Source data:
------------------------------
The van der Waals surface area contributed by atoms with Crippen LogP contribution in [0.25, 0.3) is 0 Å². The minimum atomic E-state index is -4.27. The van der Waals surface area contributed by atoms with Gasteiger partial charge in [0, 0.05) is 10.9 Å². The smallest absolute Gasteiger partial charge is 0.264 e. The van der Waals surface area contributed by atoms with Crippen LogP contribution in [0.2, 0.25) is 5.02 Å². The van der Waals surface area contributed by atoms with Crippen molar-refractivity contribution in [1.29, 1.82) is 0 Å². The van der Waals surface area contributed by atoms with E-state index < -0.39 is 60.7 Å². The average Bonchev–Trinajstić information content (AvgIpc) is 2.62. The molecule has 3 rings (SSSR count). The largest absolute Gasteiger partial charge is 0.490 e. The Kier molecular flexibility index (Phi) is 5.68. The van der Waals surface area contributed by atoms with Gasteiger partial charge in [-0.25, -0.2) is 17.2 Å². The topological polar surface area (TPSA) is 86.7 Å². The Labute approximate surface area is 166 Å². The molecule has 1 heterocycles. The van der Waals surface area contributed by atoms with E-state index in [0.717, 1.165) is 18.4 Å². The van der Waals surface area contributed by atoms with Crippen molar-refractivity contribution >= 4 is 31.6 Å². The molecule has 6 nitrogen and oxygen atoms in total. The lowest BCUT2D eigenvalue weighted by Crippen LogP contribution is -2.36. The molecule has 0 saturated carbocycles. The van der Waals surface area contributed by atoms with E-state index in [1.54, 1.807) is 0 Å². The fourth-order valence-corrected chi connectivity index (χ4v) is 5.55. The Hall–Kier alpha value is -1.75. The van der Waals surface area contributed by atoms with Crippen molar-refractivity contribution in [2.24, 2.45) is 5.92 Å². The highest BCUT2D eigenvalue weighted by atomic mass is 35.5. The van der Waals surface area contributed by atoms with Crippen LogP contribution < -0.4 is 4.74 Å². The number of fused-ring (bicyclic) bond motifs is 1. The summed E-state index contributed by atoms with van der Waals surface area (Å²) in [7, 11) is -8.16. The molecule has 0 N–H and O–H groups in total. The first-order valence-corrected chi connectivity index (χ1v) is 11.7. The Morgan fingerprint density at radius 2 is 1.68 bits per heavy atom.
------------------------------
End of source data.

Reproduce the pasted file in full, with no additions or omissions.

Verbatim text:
The van der Waals surface area contributed by atoms with Crippen LogP contribution in [0.25, 0.3) is 0 Å². The minimum atomic E-state index is -4.27. The van der Waals surface area contributed by atoms with Gasteiger partial charge in [0, 0.05) is 10.9 Å². The smallest absolute Gasteiger partial charge is 0.264 e. The van der Waals surface area contributed by atoms with Crippen LogP contribution in [0.2, 0.25) is 5.02 Å². The van der Waals surface area contributed by atoms with Crippen molar-refractivity contribution in [1.29, 1.82) is 0 Å². The van der Waals surface area contributed by atoms with E-state index < -0.39 is 60.7 Å². The average Bonchev–Trinajstić information content (AvgIpc) is 2.62. The molecule has 3 rings (SSSR count). The largest absolute Gasteiger partial charge is 0.490 e. The Kier molecular flexibility index (Phi) is 5.68. The van der Waals surface area contributed by atoms with Gasteiger partial charge in [-0.25, -0.2) is 17.2 Å². The topological polar surface area (TPSA) is 86.7 Å². The Labute approximate surface area is 166 Å². The molecule has 1 heterocycles. The van der Waals surface area contributed by atoms with E-state index in [0.717, 1.165) is 18.4 Å². The van der Waals surface area contributed by atoms with Crippen molar-refractivity contribution >= 4 is 31.6 Å². The molecule has 6 nitrogen and oxygen atoms in total. The lowest BCUT2D eigenvalue weighted by Crippen LogP contribution is -2.36. The molecule has 0 saturated carbocycles. The van der Waals surface area contributed by atoms with E-state index in [1.54, 1.807) is 0 Å². The fourth-order valence-corrected chi connectivity index (χ4v) is 5.55. The Hall–Kier alpha value is -1.75. The van der Waals surface area contributed by atoms with Crippen molar-refractivity contribution in [2.24, 2.45) is 5.92 Å². The highest BCUT2D eigenvalue weighted by atomic mass is 35.5. The van der Waals surface area contributed by atoms with Crippen LogP contribution < -0.4 is 4.74 Å². The number of fused-ring (bicyclic) bond motifs is 1. The summed E-state index contributed by atoms with van der Waals surface area (Å²) in [7, 11) is -8.16. The molecule has 0 N–H and O–H groups in total. The first-order valence-corrected chi connectivity index (χ1v) is 11.7. The Morgan fingerprint density at radius 2 is 1.68 bits per heavy atom.